LinkedIn Engagement: 6 Best Practices for BtoB Publishers

March 16, 2015

It’s been a while since we’ve talked about generating leads on LinkedIn, but like any social media platform, things just keep changing—and in the case of LinkedIn, this means vast improvements for BtoB publishers.

The platform now boasts more than 3 million registered users, and although it’s been the preferred platform for BtoB marketers for quite some time, the launch of LinkedIn’s publishing platform in 2014, upped the ante. With the new capability, BtoB publishers gained significantly greater ability to target a highly relevant audience and garner greater engagement via LinkedIn.

How do you take advantage of these increased capabilities? Not surprisingly, some of the same old tricks apply—but in combination with tactics that are tailored to the strengths of the platform, you’ll find yourself with a steady stream of higher quality leads.

1)    Post Regularly: Publishing on LinkedIn is not different than publishing on your own blog, in that it requires regular doses of good content. You can use the same format you use for blog posts on your own site. Heck, you can even use the same blog post. That’s the beauty of a SaaS CMS, you can write a blog post in your CMS then publish it to LinkedIn profile, but also repost it easily on your own site and other platforms, without skipping a beat.

2)    Know Your Influencers: LinkedIn Influencers are leaders in their field who have been invited to share their voice on the platform. Their posts are known to attract an average of 31,000 views, 250 likes and 80 comments per post. What does this mean for you?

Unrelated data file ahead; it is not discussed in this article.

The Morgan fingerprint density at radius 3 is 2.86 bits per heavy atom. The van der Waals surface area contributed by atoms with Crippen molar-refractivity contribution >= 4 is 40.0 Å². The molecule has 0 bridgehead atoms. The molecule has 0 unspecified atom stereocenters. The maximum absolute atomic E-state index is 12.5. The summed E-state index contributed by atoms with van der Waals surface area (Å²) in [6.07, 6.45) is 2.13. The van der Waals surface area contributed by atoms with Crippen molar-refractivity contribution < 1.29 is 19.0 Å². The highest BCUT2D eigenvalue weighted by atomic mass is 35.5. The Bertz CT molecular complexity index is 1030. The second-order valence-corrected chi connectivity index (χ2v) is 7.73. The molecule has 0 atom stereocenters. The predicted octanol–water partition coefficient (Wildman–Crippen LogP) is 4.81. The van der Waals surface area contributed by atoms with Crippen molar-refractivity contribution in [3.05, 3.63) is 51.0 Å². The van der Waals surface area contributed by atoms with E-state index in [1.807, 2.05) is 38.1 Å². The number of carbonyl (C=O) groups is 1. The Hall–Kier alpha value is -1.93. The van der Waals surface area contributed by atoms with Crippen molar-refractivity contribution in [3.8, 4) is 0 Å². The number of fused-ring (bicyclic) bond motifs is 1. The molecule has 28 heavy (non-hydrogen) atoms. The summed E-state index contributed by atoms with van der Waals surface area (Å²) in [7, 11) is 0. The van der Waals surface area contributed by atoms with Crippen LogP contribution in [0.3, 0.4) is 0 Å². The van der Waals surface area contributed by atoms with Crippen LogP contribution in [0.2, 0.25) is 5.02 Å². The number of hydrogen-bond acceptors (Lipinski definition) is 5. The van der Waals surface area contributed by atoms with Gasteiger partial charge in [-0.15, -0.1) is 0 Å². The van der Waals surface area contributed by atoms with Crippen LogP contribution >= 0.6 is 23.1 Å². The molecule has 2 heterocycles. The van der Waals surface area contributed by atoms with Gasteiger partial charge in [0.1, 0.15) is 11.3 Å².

• Identify the top influencers in your niche.
  • Get active on their posts.
  • Tag them in your own posts when relevant and let them know you’ve done so. Tip: don’t ask them to share—just draw their attention to your content. If it’s good and relevant, they’ll likely share it of their own volition.

3)    Target Your Content: Right. That’s not news. But, what does that mean on LinkedIn? Of course it means that you find your target audience on LinkedIn and you give them helpful content. Establish your credibility and expertise—as if you’re having a lunch meeting with them and they are looking to you to help guide them through the challenges they face or to help make their work easier. It also means that you should let your LinkedIn community feed you topics and ideas. Respond to questions that are being asked. Weigh in on debates over best practices. Provide a unique and creative solution to a problem.

4)    Link Deliberately. This doesn’t mean you should overload your content or your comments with links. It means that where relevant, you should link back to your website, or a survey you are running, or to older posts from you on LinkedIn. Think of it as one finger on your hand, the hand that is reaching out from your website. It is connected to other parts of your body of content and you can call attention to that body of content, organically. 

5)    Tell Your Story: Remember that people will be more interested in content that has a storytelling or anecdotal slant. Why? Because they want to engage with a real person who has applied knowledge. Don’t underestimate the power of that.

6)    Engage Yourself: There is no getting around it—if you don’t engage, you won’t get engagement. LinkedIn is yet another way to build relationships and partnerships.

  • Join LinkedIn communities and get to know the folks who are part of them.
  • Actively comment on other member’s posts.
  • Ask your whole team to post your content on their profile pages and build relationships as well.
  • Respond to comments on your posts.

Try these tactics for a few weeks, track your results then reassess your strategy. You might be pleasantly surprised!